Court papers have identified the terrorist who killed four people by driving a stolen beer truck down a busy Stockholm shopping street as an Uzbek who had been ordered to leave the country.
Four people were killed — two Swedes, a Belgian woman and a British man — and 15 injured after an attacker drove a truck down Drottninggatan street Friday afternoon, sending pedestrians diving into shops for cover before the truck plowed into the Åhlens City department store. The Spendrups brewery truck had been stolen earlier in the day, the company said; witnesses said the driver didn’t seem experienced behind the wheel of the truck.
The city’s subway and bus system was temporarily shut down and Prime Minister Stefan Löfven ordered tighter border controls.
The suspected driver of the truck, who bailed after the crash but was arrested a short time later, is 39-year-old Rakhmat Akilov.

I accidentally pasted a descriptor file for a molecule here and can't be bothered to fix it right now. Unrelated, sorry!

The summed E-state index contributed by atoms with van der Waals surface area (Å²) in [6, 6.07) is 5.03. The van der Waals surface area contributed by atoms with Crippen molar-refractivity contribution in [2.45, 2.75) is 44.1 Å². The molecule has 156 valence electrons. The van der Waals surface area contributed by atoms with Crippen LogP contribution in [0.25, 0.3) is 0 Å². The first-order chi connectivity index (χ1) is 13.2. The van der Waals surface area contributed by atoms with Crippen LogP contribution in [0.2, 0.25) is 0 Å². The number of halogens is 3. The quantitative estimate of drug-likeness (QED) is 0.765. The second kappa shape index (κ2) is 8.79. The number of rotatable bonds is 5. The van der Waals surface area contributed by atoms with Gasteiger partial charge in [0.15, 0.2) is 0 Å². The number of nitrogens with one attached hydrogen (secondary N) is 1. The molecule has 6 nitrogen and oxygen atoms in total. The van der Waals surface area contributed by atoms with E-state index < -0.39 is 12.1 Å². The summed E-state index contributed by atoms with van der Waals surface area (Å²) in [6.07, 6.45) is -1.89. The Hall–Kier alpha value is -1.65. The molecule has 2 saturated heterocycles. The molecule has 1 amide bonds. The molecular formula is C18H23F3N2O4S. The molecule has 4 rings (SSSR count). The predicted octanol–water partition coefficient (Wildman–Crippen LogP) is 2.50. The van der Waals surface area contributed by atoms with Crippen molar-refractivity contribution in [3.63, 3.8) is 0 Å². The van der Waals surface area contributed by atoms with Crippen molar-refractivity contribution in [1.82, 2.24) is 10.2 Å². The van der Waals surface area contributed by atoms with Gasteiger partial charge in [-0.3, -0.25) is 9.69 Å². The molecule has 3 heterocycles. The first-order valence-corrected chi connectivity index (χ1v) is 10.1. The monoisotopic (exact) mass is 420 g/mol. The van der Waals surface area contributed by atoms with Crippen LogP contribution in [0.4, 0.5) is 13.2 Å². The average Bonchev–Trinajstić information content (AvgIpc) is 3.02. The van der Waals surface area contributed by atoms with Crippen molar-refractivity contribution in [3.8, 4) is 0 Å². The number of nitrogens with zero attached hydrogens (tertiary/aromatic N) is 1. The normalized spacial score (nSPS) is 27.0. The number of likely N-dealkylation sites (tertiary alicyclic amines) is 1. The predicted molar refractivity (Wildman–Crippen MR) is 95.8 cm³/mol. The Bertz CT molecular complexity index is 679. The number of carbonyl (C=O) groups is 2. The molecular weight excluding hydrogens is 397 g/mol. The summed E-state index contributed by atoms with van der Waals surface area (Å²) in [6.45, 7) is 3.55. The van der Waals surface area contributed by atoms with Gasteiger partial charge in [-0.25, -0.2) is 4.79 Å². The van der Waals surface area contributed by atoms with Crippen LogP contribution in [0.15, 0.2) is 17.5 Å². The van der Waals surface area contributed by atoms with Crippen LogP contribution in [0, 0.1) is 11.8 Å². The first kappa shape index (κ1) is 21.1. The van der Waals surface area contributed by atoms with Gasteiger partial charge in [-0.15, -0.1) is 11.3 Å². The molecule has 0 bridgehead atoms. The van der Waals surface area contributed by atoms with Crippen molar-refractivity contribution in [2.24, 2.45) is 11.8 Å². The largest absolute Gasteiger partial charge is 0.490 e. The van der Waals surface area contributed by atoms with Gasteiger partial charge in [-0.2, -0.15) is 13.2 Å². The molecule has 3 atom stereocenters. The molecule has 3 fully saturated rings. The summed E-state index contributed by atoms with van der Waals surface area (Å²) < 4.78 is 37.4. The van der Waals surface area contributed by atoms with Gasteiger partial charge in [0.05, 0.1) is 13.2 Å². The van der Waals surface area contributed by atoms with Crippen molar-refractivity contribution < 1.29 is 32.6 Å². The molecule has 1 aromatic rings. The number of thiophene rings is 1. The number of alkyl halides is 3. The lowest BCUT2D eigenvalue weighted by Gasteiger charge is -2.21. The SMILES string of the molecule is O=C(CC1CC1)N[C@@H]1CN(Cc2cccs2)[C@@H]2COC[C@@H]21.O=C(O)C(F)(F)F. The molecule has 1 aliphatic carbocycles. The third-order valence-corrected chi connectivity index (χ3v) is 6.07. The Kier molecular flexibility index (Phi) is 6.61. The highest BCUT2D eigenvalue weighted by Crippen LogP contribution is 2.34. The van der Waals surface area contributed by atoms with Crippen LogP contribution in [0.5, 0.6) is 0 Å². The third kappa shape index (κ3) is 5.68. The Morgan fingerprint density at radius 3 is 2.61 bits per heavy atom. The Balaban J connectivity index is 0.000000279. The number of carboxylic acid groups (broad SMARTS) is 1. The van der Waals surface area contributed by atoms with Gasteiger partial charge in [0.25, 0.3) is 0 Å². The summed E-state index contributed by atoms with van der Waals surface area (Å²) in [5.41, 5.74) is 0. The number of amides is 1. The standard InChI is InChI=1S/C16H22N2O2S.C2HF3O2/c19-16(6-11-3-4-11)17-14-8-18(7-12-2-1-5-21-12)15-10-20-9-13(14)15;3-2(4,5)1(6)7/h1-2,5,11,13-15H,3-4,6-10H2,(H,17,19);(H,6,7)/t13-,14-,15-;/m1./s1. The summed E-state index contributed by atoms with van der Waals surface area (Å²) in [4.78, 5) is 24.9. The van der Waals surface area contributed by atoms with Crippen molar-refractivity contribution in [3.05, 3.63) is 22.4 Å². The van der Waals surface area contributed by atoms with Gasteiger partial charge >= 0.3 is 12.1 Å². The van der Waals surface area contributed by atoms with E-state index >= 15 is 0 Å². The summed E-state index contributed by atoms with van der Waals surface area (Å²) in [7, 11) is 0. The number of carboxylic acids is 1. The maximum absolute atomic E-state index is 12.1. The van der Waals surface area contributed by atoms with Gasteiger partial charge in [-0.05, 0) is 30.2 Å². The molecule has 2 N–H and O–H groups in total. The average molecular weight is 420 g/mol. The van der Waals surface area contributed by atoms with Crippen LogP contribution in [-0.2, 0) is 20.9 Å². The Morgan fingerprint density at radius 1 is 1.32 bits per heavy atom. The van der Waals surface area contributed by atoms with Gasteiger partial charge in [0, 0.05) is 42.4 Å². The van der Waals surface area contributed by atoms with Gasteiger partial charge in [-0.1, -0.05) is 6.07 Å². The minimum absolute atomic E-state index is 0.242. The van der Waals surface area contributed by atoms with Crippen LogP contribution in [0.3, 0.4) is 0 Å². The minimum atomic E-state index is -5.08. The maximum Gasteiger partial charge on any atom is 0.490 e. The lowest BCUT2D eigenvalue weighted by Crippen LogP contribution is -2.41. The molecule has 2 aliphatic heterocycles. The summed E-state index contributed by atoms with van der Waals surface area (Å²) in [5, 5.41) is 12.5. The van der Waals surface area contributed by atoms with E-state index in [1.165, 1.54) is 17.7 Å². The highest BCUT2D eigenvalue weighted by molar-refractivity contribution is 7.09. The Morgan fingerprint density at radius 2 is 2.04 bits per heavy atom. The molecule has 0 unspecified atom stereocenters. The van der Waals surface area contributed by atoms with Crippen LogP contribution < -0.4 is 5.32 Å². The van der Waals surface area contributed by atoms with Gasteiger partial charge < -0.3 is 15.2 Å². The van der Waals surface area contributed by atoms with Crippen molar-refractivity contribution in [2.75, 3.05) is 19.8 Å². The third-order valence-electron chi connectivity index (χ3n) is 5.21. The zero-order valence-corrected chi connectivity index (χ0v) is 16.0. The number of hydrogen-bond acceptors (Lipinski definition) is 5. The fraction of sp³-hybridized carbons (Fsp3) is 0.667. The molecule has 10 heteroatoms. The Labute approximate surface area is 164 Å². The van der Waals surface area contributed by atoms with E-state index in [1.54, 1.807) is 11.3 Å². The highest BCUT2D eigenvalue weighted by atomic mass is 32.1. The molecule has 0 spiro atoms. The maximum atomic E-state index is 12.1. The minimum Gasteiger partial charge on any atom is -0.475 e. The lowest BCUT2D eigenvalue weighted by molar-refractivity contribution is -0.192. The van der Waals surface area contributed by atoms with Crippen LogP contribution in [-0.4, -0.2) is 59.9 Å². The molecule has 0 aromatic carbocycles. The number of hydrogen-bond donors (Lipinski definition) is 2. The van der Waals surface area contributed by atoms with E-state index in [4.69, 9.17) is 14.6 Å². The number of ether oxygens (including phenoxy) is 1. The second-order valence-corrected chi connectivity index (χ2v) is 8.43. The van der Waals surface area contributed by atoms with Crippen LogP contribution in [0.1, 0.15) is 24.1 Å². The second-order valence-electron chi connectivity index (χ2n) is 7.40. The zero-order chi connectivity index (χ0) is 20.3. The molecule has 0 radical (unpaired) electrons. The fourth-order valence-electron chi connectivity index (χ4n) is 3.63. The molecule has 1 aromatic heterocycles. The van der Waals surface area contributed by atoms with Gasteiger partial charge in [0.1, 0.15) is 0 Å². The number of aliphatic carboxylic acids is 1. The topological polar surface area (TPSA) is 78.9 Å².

The Uzbek reportedly applied for Swedish residency, was turned down last year and was under a deportation order issued in December. Police said he was known for extremist sympathies.
He reportedly had a wife and four kids back in Uzbekistan and also recently lost his construction job due to taking nap time on the job. Akilov has been referred to as someone who partied and drank, and reportedly told a former co-worker earlier this year that he was spending his unemployed days “sleeping and smoking.”
On his Facebook page, he posted ISIS videos while being a fan of Playboy.
Swedish media reported that before and after the attack Akilov exchanged WhatsApp messages with ISIS supporters, and those messages were then shared in an ISIS chat forum. Akilov reportedly confessed to police, telling them he “achieved” what he could.
President Trump called Löfven on Sunday “to express condolences to the loved ones of those who were killed in Friday’s terrorist attack in central Stockholm, and to wish a speedy recovery to those who were wounded,” the White House said. “The two leaders agreed to maintain and strengthen the already close partnership between the United States and Sweden in the global fight against terrorism.”